Tech Tip: The Wide World of Emoji

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Q. Do emoji look the same everywhere, like from Android to iPhone to Windows? And how do you get icons of people in different races?

A. The look of emoji, those popular pictographs that have become lingua franca for many people sending text messages, differs based on the software you are using. Apple’s iOS software, Google’s Android system and Microsoft’s Windows 10 platform all have their own interpretations of each emoji character — as do other phonemakers like Samsung, LG and HTC. Social media services like Facebook Messenger and Twitter have their variations, too.

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In the latest version of iOS, you can see alternate icons when you press and hold your finger down on the character set on the emoji keyboard.

Credit
The New York Times

While the main sentiment or action depicted by the emoji character is generally recognizable across platforms, the artistic style can be quite different. For example, Apple’s version of the smiley face character is a shaded yellow sphere revealing an upper row of teeth, while Google’s adaptation looks like a grinning yellow gumdrop.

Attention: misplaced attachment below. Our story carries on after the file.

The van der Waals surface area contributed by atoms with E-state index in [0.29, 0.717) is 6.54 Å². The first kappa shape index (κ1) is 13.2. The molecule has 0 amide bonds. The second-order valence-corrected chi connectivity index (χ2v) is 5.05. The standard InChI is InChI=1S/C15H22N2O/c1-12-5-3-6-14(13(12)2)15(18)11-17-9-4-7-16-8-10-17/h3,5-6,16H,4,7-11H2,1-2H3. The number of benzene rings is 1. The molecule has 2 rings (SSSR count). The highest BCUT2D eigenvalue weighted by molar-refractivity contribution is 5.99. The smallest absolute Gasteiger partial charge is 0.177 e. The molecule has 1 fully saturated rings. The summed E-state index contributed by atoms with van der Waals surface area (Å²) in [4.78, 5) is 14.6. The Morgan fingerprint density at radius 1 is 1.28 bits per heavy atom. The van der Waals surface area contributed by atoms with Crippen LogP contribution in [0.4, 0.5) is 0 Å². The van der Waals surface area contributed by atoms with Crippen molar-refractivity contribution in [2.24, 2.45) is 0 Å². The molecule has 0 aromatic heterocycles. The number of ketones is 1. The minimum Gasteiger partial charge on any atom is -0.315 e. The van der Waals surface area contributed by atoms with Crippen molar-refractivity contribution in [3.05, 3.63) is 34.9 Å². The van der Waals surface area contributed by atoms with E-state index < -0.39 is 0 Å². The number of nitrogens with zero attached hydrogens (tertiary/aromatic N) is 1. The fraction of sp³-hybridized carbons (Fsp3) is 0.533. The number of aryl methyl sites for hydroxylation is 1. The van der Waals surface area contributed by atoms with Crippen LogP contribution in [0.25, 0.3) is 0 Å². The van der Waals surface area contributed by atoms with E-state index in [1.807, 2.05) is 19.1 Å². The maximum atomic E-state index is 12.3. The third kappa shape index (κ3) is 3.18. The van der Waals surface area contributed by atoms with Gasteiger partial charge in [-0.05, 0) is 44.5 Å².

Emoji symbols are redrawn as the character set has evolved over the years. Google updated its emoji characters last year, as did Apple. Microsoft overhauled its emoji library last summer for its latest Windows 10 update and wrote about the new design on one of its Windows blogs (the post features a frenetic animation of many of the new characters, but those prone to problems from rapidly flashing objects may want to skip the page).

If you are curious to see how each emoji symbol is rendered on the different platforms, visit the Emojipedia.org site, which catalogs a comprehensive collection of characters. Click a category listed on the page and then on a specific emoji — say, Face With Tears of Joy — to see the variations.

As for using characters that depict human figures in a range of skin tones, you can usually get to the different versions on the emoji keyboard the same way you get to alternate letter forms on the qwerty keyboard. On the iPhone, for example, press and hold your finger on a character to see a pop-up menu of the other choices. You may need the most recent version of your mobile operating system or a third-party emoji keyboard from your app store to see the most recent characters.

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